Benjamin De Casseres

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Benjamin De Casseres
Born (1873-04-03)April 3, 1873
Philadelphia, PA, United States
Died December 6, 1945(1945-12-06) (aged 72)
593 Riverside Drive, New York City, NY, United States
Resting place Ferncliff Cemetery, Ardsley, NY
Occupation columnist, editorialist, critic, poet
Nationality American
Ethnicity Sephardi
Citizenship United States
Subject politics, philosophy, drama, movies
Literary movement fin de siècle, Dada
Notable works "Moth-Terror"
Spouse Adele Mary "Bio" Terrill De Casseres (1919-1945)
Relatives Baruch Spinoza (collateral descendant)

Signature "Benjamin DeCasseres"

Benjamin De Casseres (April 3, 1873 – December 7, 1945) (often DeCasseres) was an American journalist, critic, essayist and poet. He was born in Philadelphia and began working at the Philadelphia Press at an early age, but spent most of his professional career in New York City, where he wrote for various newspapers including The New York Times, The Sun and The New York Herald.[1] He was married to author Bio De Casseres, and corresponded with prominent literary figures of his time, including H. L. Mencken,[2] Edgar Lee Masters,[3] and Eugene O'Neill.[4] He was a distant relative of Baruch Spinoza[5] and was of Sephardic descent.[6]

Personal life[edit]

De Casseres met Adele Mary Jones (née Terrill) in 1902. They were both staying at the same boarding house and only saw each other a few times before Bio (as she preferred to be called) moved West with her husband Harry O. Jones in early 1903.[7] Over the next 16 years, De Casseres and Bio Jones corresponded frequently, developing a long-distance romantic relationship, until Jones divorced her husband in 1919 and married De Casseres the same year.[8] They remained married until De Casseres' death in 1945.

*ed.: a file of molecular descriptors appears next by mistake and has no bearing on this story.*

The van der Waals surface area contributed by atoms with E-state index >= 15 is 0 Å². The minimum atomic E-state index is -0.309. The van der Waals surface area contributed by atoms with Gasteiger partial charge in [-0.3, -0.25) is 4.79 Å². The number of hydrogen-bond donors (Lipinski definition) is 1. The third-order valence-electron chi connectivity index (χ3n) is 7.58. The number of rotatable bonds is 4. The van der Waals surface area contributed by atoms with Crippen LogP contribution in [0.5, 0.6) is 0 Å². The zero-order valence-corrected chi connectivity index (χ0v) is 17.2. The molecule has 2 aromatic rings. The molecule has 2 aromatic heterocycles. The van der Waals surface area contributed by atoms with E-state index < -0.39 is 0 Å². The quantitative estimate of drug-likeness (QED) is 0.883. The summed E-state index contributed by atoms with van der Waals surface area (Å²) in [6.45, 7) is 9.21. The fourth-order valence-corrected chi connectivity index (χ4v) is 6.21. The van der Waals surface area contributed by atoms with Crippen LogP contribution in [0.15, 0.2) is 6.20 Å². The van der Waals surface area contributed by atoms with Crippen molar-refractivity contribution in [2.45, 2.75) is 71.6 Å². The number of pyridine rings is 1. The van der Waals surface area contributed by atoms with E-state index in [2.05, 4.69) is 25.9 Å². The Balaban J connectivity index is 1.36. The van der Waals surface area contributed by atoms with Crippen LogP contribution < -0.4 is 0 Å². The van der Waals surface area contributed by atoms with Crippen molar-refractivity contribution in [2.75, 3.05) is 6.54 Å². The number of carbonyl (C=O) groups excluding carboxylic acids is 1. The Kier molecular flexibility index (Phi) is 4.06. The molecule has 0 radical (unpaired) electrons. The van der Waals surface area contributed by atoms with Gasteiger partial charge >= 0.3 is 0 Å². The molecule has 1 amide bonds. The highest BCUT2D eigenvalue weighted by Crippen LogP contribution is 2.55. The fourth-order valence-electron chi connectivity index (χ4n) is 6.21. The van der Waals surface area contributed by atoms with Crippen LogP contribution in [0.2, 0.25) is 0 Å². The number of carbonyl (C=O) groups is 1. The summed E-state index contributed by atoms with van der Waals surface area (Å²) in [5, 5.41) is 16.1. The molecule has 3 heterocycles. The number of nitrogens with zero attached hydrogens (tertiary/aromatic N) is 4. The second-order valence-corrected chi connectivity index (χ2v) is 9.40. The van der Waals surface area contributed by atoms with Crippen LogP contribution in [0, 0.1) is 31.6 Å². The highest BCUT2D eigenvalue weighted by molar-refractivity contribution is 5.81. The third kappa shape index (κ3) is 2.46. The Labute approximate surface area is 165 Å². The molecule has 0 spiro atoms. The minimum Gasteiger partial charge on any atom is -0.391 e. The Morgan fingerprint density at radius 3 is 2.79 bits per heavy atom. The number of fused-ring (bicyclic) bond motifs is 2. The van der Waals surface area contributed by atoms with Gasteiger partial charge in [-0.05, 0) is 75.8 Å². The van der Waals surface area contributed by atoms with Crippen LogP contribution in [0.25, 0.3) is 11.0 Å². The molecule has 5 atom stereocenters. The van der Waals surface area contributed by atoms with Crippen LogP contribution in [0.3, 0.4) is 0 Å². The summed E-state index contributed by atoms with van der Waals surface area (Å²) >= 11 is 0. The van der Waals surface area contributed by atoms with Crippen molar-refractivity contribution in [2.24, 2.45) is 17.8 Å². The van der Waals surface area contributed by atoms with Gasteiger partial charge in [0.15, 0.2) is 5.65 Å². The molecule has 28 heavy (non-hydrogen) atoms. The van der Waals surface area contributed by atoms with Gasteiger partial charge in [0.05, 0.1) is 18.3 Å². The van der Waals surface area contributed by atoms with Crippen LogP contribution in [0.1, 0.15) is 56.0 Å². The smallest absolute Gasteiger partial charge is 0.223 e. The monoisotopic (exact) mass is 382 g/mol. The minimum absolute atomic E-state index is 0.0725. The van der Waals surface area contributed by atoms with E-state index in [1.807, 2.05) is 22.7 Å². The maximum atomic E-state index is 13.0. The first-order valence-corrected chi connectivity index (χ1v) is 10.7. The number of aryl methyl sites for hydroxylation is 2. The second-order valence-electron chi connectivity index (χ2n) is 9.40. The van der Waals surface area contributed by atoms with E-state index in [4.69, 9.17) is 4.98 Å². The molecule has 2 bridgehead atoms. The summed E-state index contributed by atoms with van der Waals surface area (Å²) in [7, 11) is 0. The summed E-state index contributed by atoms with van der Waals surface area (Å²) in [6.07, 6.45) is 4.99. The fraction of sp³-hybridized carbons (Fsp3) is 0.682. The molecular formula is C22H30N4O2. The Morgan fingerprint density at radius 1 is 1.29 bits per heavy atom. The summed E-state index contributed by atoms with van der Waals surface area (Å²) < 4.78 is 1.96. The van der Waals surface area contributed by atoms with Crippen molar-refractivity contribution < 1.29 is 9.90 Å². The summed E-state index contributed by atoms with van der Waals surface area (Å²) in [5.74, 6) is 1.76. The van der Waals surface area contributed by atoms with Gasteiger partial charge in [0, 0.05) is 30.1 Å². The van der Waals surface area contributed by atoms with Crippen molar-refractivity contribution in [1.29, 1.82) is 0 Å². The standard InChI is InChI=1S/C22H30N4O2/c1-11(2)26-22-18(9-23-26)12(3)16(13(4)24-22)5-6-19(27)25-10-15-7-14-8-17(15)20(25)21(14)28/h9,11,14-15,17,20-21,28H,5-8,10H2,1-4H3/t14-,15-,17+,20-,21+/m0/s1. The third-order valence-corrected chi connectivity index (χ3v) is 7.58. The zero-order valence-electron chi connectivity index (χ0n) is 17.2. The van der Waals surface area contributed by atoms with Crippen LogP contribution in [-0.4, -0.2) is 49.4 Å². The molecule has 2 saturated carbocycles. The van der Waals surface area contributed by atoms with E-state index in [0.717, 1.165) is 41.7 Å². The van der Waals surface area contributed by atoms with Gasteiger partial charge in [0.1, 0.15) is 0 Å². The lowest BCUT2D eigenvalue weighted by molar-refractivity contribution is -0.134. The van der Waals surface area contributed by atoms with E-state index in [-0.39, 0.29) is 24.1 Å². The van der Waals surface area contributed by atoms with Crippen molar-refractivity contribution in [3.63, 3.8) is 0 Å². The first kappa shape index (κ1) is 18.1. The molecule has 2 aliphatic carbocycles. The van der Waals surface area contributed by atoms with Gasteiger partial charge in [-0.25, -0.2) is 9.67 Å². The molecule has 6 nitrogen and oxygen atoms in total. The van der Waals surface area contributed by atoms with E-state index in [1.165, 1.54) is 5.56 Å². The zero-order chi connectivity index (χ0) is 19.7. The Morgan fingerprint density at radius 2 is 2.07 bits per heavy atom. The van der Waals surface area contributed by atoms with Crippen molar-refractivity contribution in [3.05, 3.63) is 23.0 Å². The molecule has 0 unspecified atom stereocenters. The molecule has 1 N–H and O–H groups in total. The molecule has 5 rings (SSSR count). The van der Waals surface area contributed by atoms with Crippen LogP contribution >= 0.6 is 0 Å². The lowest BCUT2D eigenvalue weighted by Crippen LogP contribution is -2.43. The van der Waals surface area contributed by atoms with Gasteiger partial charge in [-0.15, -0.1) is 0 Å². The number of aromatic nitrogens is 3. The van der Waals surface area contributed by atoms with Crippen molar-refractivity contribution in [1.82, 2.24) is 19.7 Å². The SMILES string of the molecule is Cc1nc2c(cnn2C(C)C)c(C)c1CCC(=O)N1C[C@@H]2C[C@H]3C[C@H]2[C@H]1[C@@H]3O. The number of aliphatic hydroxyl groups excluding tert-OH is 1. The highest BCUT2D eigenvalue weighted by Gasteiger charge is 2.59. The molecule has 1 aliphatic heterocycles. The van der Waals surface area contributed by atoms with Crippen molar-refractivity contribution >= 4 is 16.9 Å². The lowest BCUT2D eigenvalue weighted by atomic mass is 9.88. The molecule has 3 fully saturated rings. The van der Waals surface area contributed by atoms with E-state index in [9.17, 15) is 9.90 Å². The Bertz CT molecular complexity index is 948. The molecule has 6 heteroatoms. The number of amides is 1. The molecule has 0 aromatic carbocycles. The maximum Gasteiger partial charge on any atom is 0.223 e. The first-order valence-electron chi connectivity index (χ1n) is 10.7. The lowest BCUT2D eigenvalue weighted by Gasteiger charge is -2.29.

In 1931, De Casseres published a collection of letters the couple sent each other during their courtship, titled The Love Letters of a Living Poet, which highlights the unusual nature of their relationship. In one of the letters, De Casseres describes a dream in which "after thirty years together we were both cremated and our ashes mixed inextricably" and "cast into the depths of the sea" where eventually they are "returned to the ecstatic hermaphroditic union of a great biological-mystical fable."[9]

After De Casseres' death, Bio De Casseres published his final collection of essays, titled Finis, for which she wrote a brief preface. She also authored several works of her own.

Social influence[edit]

De Casseres held "an aggressively individualist form of anarchist politics derived primarily from a discomfiting reading of Nietzsche."[10] His views on the idea of the Superman were influential on contemporary writers such as Eugene O'Neill, who called De Casseres an "American Nietzsche" in the foreword to Anathema: Litanies of Negation,[11] and Jack London, who wrote that "no man in my own [philosophical] camp stirs me as does Nietzsche or as does De Casseres."[12] In The Mutiny of the Elsinore, London named a character with a nihilistic point of view "De Casseres" based on their mutual admiration for French philosopher Jules de Gaultier.[13]

According to Marie Saltus, writer and philosopher Edgar Saltus would read the newspaper immediately each morning only if it contained a book review or an article by De Casseres, although the two never met.[14]

Artistically, De Casseres has been described as adopting proto-Dada rhetoric as early as 1910.[15]


De Casseres wrote a variety of articles, essays and books on a wide-ranging topics including criticism, international relations and philosophy, as well as drama, fiction and poetry, often adopting a fin de siècle style.[16] De Casseres was "an outspoken foe of communism" and, like fellow journalist H. L. Mencken, he was particularly interested in the writings of Nietzsche, having written several articles and books about the philosopher's ideas, including a foreword to Germans, Jews and France,[17] a compilation of Nietzsche's correspondence.